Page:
Theologically and in practical terms, I like the simplicity of a couple receiving spirits and generating a new species - but, biologically, it just doesn't work - except through an intermingling with physical equals who previously didn't have spirits until the worldwide human species was formed as children with spirits had more children with spirits in one eternal round. Exactly when or how often the spiritual insertion occurred isn't an issue, once we reject the restrictions of Biblical time narratives as merely mythological.
I see through my glass, darkly - as I play my saxophone in harmony with the other instruments in God's orchestra. (h/t Elder Joseph Wirthlin)

Even if people view many things differently, the core Gospel principles (LOVE; belief in the unseen but hoped; self-reflective change; symbolic cleansing; striving to recognize the will of the divine; never giving up) are universal.

"For every complex problem there is an answer that is clear, simple, and wrong." H. L. Mencken

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Re: Biblical Literalism

Post by DarkJedi » 29 Aug 2017, 04:31

I believe the terms "Adam" and "Eve" are representative of all humans. I don't believe there was one Adam and one Eve, but they are representative of all humans. At some point God apparently recognized these beings had evolved into humans as we know them. I am open to the idea that there could have been leaders among them, perhaps prophets, known as Adam and Eve. I do not believe all humans are the offspring of two (or later 8) humans.

It is interesting to me that many faith/belief systems have a flood story. It is hard for me to fathom a literal global flooding event, but I do see the symbolic side of it.
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Re: Biblical Literalism

Post by DoubtingTom » 29 Aug 2017, 05:26

Ray thanks for your answer. I love your well-reasoned yet spiritually uplifting take on this issue.

The ubiquity of the global flood myth is interesting. In my mind it is either because of some cataclysmic (or locally devastating) event that occurred however many years ago and was passed down in oral tradtions. Or, it is just a myth story that was created and as religions developed and diverged many adopted that common origin of a flood myth. But I have no actual knowledge on the flood myth and what religous scholars say about its origin.

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Re: Biblical Literalism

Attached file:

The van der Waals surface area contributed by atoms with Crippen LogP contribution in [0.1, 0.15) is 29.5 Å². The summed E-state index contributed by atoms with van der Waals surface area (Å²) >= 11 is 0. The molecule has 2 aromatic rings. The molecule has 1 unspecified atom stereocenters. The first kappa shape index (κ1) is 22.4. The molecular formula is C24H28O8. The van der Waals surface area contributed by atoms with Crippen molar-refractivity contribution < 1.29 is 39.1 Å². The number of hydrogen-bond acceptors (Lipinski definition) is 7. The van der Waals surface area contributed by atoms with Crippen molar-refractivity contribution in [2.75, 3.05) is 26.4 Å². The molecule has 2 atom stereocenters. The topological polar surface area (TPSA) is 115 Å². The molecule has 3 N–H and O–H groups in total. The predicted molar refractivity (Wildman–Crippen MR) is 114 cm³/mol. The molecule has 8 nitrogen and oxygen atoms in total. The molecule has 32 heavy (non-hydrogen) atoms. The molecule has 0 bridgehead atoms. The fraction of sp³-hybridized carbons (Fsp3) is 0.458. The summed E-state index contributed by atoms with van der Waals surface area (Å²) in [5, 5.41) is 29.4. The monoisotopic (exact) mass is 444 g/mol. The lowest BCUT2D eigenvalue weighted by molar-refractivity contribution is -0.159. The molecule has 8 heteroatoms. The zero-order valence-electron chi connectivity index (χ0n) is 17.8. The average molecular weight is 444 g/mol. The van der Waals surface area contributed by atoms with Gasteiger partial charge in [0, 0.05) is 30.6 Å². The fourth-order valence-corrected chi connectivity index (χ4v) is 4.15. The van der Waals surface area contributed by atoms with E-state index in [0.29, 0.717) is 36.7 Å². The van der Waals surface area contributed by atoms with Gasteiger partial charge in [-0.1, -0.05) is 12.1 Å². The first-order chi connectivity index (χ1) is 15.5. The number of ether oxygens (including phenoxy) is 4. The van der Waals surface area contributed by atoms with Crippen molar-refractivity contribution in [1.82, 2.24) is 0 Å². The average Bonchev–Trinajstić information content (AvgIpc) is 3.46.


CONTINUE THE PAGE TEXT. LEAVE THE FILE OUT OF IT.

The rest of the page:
Post by nibbler » 29 Aug 2017, 05:29

It might help for people to clarify what they mean by spirit.

Under many definitions I'd say that my dog has a spirit. I don't think god is waiting around for evolution to make dogs human enough before they are granted a spirit; or put less facetiously, dogs aren't waiting around for evolution to make them meet some minimum threshold for what god defines as a dog before they are granted a spirit. We're all still evolving, at what point is a spirit introduced into the mix? We're human now but will we be even more human in some distant future? Do we not have a spirit now but will then?

Another potential way to look at the spirit as it relates to pinpointing the first humans is when something becomes self aware. I'm sure there are other methods.

The topic is biblical literalism but the survey question is more focused. That's interesting because I think people look at biblical literalism on a subject by subject basis. For instance:
Acts 2:20 wrote:The sun shall be turned into darkness, and the moon into blood, before that great and notable day of the Lord come:
I think the majority of people in 2017 would look at that verse and think, "Oh, they mean solar and lunar eclipses." Which is a departure from a literal interpretation. I don't know, but maybe 1500 years ago people may have taken that more literally, the moon will turn into actual blood.

What causes individual people or collective groups to depart from or adhere to literal interpretations? Finding alternate explanations that fit within some science that people accept, as could be the case with Adam and Even and evolution?

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Re: Biblical Literalism

Post by nibbler » 29 Aug 2017, 05:44

I don't think Noah's flood has to be rooted in a cataclysmic flood event, and by cataclysmic I mean something that either effected the entire planet or something that killed off an overwhelming majority of the human population at the time.

Look at what's happening in Texas right now, hurricane Katrina, the 1931 China floods, and the 2004 tsunami. They're all horrible events but not typically of the scale we think of when talking about Noah's flood, which is often preached as the earth's baptism, with everything that a baptism entails.

Imagine one of the events I mentioned occurring during prehistoric times and the event being passed down orally over generations. Every culture would have them because floods are a common thing on earth and I don't find it at all surprising that a local flood would "purple monkey dishwasher" it's way into a story about a global event where it rained for 40 days and 40 nights, waters covered the land for 150 days (or however long it was), and it was so bad we had to put all the animals in a boat.

Also, in prehistoric times I've got to think that if you were living in a village and the whole area flooded you wouldn't have much knowledge of the whole planet. A localized flood would be seen as a global event because for all intents and purposes it encompasses a person's entire world... which now we recognize was limited in scope.